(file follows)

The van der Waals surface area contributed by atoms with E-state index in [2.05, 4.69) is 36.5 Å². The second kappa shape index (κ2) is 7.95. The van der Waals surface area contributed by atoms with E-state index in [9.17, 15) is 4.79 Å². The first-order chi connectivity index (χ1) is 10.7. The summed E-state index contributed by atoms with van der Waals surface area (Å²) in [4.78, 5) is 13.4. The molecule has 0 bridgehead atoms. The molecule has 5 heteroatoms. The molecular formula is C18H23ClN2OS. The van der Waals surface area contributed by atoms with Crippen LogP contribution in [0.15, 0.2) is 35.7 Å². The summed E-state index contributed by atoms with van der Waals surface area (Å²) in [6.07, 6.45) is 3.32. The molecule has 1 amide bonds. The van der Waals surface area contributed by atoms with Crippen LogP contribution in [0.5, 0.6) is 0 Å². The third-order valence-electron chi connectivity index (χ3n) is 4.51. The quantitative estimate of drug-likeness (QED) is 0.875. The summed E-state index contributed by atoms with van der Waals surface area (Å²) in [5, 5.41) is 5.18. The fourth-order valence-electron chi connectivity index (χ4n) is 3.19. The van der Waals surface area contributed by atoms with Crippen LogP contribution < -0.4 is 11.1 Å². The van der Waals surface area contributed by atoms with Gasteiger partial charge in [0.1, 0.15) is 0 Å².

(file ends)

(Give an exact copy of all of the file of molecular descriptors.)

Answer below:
The van der Waals surface area contributed by atoms with E-state index in [2.05, 4.69) is 36.5 Å². The second kappa shape index (κ2) is 7.95. The van der Waals surface area contributed by atoms with E-state index in [9.17, 15) is 4.79 Å². The first-order chi connectivity index (χ1) is 10.7. The summed E-state index contributed by atoms with van der Waals surface area (Å²) in [4.78, 5) is 13.4. The molecule has 0 bridgehead atoms. The molecule has 5 heteroatoms. The molecular formula is C18H23ClN2OS. The van der Waals surface area contributed by atoms with Crippen LogP contribution in [0.15, 0.2) is 35.7 Å². The summed E-state index contributed by atoms with van der Waals surface area (Å²) in [6.07, 6.45) is 3.32. The molecule has 1 amide bonds. The van der Waals surface area contributed by atoms with Crippen LogP contribution in [0.5, 0.6) is 0 Å². The third-order valence-electron chi connectivity index (χ3n) is 4.51. The quantitative estimate of drug-likeness (QED) is 0.875. The summed E-state index contributed by atoms with van der Waals surface area (Å²) in [5, 5.41) is 5.18. The fourth-order valence-electron chi connectivity index (χ4n) is 3.19. The van der Waals surface area contributed by atoms with Crippen LogP contribution < -0.4 is 11.1 Å². The van der Waals surface area contributed by atoms with Gasteiger partial charge in [0.1, 0.15) is 0 Å².